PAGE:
Astronauts Scott Kelly and Terry Virts
ISS043E181459 (05/07/2015) — NASA astronauts Scott Kelly (left) and Terry Virts (right) work on a Carbon Dioxide Removal Assembly (CDRA) inside the station’s Japanese Experiment Module.

Expedition 43 is packing the SpaceX Dragon space freighter readying the vehicle for its return home and splashdown May 21. The docked ISS Progress 58 resupply ship will fire its thrusters Friday night placing the International Space Station at the correct orbit for next month’s Soyuz undocking.

The six-member crew also worked a variety of onboard maintenance ensuring crew safety and the upkeep of station hardware. One-Year crew member Scott Kelly worked on science gear in Japan’s Kibo lab module. Commander Terry Virts worked on replacing a Carbon Dioxide Removal Assembly blower fan. Italian astronaut Samantha Cristoforetti routed cables and configured valves to prepare the Permanent Multipurpose Module for its relocation later this month.

On the Russian side of the orbital lab, Flight Engineer Anton Shkaplerov photographed the condition of the Zvezda service module windows. Flight Engineer Gennady Padalka partnered up with One-Year crew member Mikhail Kornienko to study acoustic techniques for immediately locating micrometeoroid impacts on the station’s exterior. The trio also continued the maintenance of the Russian station systems.

The return to Earth for NASA’s Terry Virts, ESA (European Space Agency) astronaut Samantha Cristoforetti and Russian cosmonaut Anton Shkaplerov now is scheduled for early June. NASA and its international partners set the schedule after hearing the Russian Federal Space Agency’s (Roscosmos) findings on the loss of the Progress 59 cargo craft. The exact date has not yet been established and will be announced in the coming weeks.

Landing Delayed, Life Science and Dragon Packing for Expedition 43

Samantha Cristoforetti
ISS043E160082 (05/03/2015) — ESA (European Space Agency) astronaut Samantha Cristoforetti enjoys her first drink from the new ISSpresso machine. The espresso device allows crews to make tea, coffee, broth, or other hot beverages they might enjoy.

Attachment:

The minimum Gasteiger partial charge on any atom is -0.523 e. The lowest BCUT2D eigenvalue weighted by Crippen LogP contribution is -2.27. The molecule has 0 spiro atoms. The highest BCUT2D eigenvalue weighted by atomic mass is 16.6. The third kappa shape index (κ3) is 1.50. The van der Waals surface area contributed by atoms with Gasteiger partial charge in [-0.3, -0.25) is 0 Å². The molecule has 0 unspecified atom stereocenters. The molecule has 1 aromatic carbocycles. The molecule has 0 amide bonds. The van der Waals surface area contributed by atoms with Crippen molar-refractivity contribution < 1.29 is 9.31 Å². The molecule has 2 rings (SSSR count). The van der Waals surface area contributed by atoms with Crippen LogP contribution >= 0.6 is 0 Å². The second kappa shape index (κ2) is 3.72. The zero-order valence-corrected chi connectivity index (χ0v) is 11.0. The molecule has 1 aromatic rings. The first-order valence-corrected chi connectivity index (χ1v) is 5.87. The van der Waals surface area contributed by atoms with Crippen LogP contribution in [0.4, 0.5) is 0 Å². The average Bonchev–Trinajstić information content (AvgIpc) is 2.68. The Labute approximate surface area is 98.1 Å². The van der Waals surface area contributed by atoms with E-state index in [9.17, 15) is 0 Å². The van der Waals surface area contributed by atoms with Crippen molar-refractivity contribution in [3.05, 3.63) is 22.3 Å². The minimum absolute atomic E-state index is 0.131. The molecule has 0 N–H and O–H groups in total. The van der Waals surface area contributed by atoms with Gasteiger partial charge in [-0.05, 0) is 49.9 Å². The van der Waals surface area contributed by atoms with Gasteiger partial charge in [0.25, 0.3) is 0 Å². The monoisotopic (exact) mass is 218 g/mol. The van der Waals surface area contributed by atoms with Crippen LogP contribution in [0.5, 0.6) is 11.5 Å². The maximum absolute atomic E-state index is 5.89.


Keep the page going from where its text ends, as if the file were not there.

The return to Earth for NASA’s Terry Virts, ESA (European Space Agency) astronaut Samantha Cristoforetti and Russian cosmonaut Anton Shkaplerov now is scheduled for early June. NASA and its international partners set the schedule after hearing the Russian Federal Space Agency’s (Roscosmos) findings on the loss of the Progress 59 cargo craft. The exact date has not yet been established and will be announced in the coming weeks.

Full Release

The six-member Expedition 43 crew worked Tuesday on a wide variety of tasks. The International Space Station residents explored life sciences, trained for a robotics experiment, conducted maintenance and prepared for next week’s departure of the SpaceX Dragon cargo craft.

Astronaut Scott Kelly worked on an experiment which observes how a crew member’s fine motor skills adapt over a six-month and a year-long mission in space. He then moved on to training for the Robotics Refueling Mission.

Italian astronaut Samantha Cristoforetti worked on the Rodent Research experiment during the afternoon. Commander Terry Virts worked on cargo transfers to the Dragon space freighter which is getting ready for its May 21 departure and splashdown.

The three cosmonauts Anton Shkaplerov, Gennady Padalka and Mikhail Kornienko, worked in the Russian segment. The trio cleaned dust filters, changed out a smoke detector and downloaded results from a microbial air sampling.

Dragon Arrives Friday, Unpacking Begins Saturday

The SpaceX Dragon arrives
Astronaut Terry Virts tweeted this picture of the SpaceX Dragon supply ship approaching the International Space Station. Credit: @AstroTerry

The Expedition 43 crew’s delivery arrived Friday aboard the SpaceX Dragon space freighter. Dragon was captured at 6:55 a.m. EDT after a two-day trip and a slow methodical approach. Astronaut Samantha Cristoforetti guided the Canadarm2 and grappled the Dragon as it floated just 10 meters away from the International Space Station.